Mint fibre

mint fibreAlthough there’s still plenty of fibre in the stash, I had to try this. Just believe the ads when they say that it doesn’t actually smell of mint.

So what is it, then? Some retailers describe it as rayon, whereas others say “cellulose-based”. Tomayto/tomartoe, but I think I prefer the latter as it doesn’t bring to mind shinymint spindle2, clingy things from past decades, or the fabric seller in Ecuador who once tried to flog me some as “silk” then after a nonchalant stare from me, added “seda de rayĆ³n…”

And the mint? Mint-infused.

One source described it as being similar to soysilk, but I found it more like real silk to handle and in appearance. From what I remember, tmint yarn2he soysilk (and it was a few years ago) had more drape and less loft. The mint fibre, however, opened itself from the tops and spun finely with no great difficulty. The yarn actually has some stretch to it, too, quite a bit. I haven’t made anything with it yet, or tried dyeing it, but will see how it goes as weft. It certainly has the look and feel of silk. I reckon the fibre would blend well with wool, too.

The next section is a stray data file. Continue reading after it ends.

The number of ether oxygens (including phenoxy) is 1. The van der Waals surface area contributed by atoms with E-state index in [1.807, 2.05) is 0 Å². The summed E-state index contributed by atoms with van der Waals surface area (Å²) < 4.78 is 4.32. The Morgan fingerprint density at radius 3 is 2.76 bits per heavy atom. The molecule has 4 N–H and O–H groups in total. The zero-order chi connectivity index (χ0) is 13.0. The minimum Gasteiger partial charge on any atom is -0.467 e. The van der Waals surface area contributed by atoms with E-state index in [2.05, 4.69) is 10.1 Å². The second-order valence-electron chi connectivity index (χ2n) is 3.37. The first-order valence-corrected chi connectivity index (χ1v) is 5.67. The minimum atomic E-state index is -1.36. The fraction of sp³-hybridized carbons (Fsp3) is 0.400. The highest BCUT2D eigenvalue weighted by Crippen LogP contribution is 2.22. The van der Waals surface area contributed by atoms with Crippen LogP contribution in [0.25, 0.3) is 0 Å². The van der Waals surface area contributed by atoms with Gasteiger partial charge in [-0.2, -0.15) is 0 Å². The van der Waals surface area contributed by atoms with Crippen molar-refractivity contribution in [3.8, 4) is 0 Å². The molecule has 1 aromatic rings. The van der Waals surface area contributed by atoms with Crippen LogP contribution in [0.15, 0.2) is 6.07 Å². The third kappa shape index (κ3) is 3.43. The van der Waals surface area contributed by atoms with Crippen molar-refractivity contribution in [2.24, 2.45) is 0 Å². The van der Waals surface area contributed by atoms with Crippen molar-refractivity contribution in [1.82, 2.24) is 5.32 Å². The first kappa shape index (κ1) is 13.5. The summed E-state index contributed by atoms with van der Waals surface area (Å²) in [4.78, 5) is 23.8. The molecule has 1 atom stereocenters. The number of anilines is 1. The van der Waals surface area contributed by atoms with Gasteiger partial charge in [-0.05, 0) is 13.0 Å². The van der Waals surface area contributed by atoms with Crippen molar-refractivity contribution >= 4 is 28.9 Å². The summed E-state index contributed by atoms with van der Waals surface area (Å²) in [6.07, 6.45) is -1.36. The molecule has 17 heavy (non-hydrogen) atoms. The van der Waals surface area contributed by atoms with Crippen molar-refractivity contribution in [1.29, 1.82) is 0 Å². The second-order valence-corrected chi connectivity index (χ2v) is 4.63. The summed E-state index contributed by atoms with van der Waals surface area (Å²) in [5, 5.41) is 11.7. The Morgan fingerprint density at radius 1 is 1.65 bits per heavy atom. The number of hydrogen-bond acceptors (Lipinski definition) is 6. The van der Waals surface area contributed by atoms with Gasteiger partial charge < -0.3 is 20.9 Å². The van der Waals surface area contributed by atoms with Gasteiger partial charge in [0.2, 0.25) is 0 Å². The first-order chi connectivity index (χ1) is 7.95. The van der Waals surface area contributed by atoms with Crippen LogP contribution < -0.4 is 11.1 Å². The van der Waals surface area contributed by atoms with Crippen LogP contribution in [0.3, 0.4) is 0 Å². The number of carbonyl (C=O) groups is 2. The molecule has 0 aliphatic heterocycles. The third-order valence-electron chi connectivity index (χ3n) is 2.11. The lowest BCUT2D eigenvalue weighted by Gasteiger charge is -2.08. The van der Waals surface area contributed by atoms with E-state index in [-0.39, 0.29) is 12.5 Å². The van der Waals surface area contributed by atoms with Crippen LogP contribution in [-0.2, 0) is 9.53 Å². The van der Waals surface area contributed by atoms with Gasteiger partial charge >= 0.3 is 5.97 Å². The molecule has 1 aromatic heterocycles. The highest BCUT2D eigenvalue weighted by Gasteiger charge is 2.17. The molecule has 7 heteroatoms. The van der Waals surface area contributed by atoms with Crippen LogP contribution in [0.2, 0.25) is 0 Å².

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Cotton

I finally got to the end of a bag of cotton roving that had been sitting in the cupboard, waiting to be scotton1pun. Perhaps it was waiting the arrival of the penny tahkli? I wanted to get some slubbiness to the yarn, so left lumps and bumps in it at regular intervals. The trouble is, more practice = less character to the yarn. During a recent alpaca spinning workshop at the Guild, I quoted the English comedian Les Dawson and his signature act of playing the piano with carefully placed “wrong” notes. He explained during an interview that you had to be good at playing the piano before you could be intentionally bad. In spinning terms, I guess that explains the difference between a beginner’s yarn and an art yarn. Nevertheless, yours truly shall continue to practise being intentionally bad.

As you can see, I spun as much cotton as would fit on the tahkli. Just the “feel” of it told me that any more fibre wasn’t an option as the spinning slowed and became more “cumbersome”. Then, this weekend just passed, I found an olive bowl – just the right width and length to accommodate the tahkli in resting mode.